By Edith Turner, William Blodgett, Singleton Kahona, Fideli Benwa
Experiencing Ritual is Edith Turner's account of ways she sighted a spirit shape whereas partaking within the Ihamba ritual of the Ndembu. via her research, she offers a view no longer universal in anthropological writings—the view of hundreds of thousands of Africans—that ritual is the harnessing of non secular power.
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Additional info for Experiencing Ritual: A New Interpretation of African Healing
After being cured of his ihamba, Benwa became an Ihamba doctor himself. He assisted in the first ritual of the two I saw, actively engaged in the task of taking out the tooth. Soon the day of the Ihamba was upon us. At this stage we did not know the villagers and their problems very well, and learnt as we went along. 30 The Field Context of the Ihamba Rituals We discovered that Singleton and Fideli had a patient with an ihamba tooth wandering in her body. They were going to treat and cure her in this daytime ritual.
Such an object is the tooth that afflicts the Ndembu sufferer. ") Further, we see not only how the genres that ritual employs are multiplex as regard to the five senses but also how ritual requires its particular range of traditional elements to be linked in special combination in order to be effective. In the case of Ihamba, all the following elements were indispensable: the patient, the doctor, medicines, tutelary spirits, participants, the particular social state of the community, singing, drurnrning, dancing, "words" or deep outbreaks of grievances, divinatory propositions (questions put to the spirit), shrine, spirit-objects, ritual paraphernalia, and ritual performance itself with its impeded form and delayed climax.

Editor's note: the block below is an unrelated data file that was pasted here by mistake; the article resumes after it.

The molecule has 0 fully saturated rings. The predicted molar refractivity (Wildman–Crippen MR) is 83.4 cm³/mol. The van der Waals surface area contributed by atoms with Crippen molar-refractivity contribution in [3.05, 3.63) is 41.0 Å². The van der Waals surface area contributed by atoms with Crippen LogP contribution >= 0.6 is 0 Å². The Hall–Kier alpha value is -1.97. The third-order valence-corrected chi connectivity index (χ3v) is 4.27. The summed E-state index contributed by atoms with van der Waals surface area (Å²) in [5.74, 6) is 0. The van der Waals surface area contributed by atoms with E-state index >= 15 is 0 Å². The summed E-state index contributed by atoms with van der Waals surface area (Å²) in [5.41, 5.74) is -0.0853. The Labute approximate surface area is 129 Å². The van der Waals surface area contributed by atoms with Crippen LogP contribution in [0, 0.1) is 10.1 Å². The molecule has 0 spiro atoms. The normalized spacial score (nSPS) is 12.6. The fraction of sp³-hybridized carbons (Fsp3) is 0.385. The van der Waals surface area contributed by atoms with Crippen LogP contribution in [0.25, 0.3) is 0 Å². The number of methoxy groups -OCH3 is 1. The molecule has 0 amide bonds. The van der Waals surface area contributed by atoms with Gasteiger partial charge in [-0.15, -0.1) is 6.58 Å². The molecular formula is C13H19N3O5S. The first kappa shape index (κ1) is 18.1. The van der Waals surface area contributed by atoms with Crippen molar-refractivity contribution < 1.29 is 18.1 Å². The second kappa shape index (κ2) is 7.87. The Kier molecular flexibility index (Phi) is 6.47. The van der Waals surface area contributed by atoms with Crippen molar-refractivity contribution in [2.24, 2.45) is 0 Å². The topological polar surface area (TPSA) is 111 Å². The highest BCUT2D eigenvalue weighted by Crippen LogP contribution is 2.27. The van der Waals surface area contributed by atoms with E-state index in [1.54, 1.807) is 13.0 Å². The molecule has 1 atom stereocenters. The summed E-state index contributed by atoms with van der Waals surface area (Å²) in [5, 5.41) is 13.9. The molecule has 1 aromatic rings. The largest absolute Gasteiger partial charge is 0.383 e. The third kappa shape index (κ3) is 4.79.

He put the leaves he held into his mouth, chewed them, and spat the juice on Kamahasanyi. . He was building up suspense. . With a smile he took over. . He pronounced. . he said firmly. . he shouted. . singing with a sad smile" (pp. 168-72, 292-93). Singleton had the same natural firmness. Singleton, Fideli, and Vesa (D12, Singleton's brother-in-law, whom we discovered was an apprentice doctor) gathered together a small hoe, a long hollow wooden rasp (aptly termed a "stridulator" by Victor Turner), complete with a new reed for playing it, a small tin can containing honey beer, a small well-worn bag made of cloth, another small pouch made of mongoose skin containing nsomu medcine (Turner 1968, 28) the ingredents of which are described below, a very small horn from a blue duiker antelope, just large enough to fit on a finger, tucked into the string tie of the skin pouch, and an ax.